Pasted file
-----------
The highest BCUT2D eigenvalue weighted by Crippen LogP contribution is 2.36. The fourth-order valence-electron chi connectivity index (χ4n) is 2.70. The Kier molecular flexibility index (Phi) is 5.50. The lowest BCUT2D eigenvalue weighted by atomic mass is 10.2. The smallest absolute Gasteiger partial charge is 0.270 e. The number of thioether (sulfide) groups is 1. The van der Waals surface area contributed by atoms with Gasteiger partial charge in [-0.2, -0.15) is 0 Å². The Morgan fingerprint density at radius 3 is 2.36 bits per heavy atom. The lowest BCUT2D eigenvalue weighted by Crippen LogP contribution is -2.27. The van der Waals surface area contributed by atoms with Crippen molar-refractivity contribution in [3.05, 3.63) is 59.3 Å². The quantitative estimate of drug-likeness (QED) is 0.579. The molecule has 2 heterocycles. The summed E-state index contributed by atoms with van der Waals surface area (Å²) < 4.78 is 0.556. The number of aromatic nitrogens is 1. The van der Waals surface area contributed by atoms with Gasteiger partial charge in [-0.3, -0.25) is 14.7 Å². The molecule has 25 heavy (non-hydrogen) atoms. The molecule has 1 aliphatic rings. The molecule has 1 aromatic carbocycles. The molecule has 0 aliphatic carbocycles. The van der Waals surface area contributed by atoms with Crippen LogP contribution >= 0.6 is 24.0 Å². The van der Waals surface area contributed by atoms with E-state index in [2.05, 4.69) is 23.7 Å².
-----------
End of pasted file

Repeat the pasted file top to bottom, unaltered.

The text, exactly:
The highest BCUT2D eigenvalue weighted by Crippen LogP contribution is 2.36. The fourth-order valence-electron chi connectivity index (χ4n) is 2.70. The Kier molecular flexibility index (Phi) is 5.50. The lowest BCUT2D eigenvalue weighted by atomic mass is 10.2. The smallest absolute Gasteiger partial charge is 0.270 e. The number of thioether (sulfide) groups is 1. The van der Waals surface area contributed by atoms with Gasteiger partial charge in [-0.2, -0.15) is 0 Å². The Morgan fingerprint density at radius 3 is 2.36 bits per heavy atom. The lowest BCUT2D eigenvalue weighted by Crippen LogP contribution is -2.27. The van der Waals surface area contributed by atoms with Crippen molar-refractivity contribution in [3.05, 3.63) is 59.3 Å². The quantitative estimate of drug-likeness (QED) is 0.579. The molecule has 2 heterocycles. The summed E-state index contributed by atoms with van der Waals surface area (Å²) < 4.78 is 0.556. The number of aromatic nitrogens is 1. The van der Waals surface area contributed by atoms with Gasteiger partial charge in [-0.3, -0.25) is 14.7 Å². The molecule has 25 heavy (non-hydrogen) atoms. The molecule has 1 aliphatic rings. The molecule has 1 aromatic carbocycles. The molecule has 0 aliphatic carbocycles. The van der Waals surface area contributed by atoms with Crippen LogP contribution >= 0.6 is 24.0 Å². The van der Waals surface area contributed by atoms with E-state index in [2.05, 4.69) is 23.7 Å².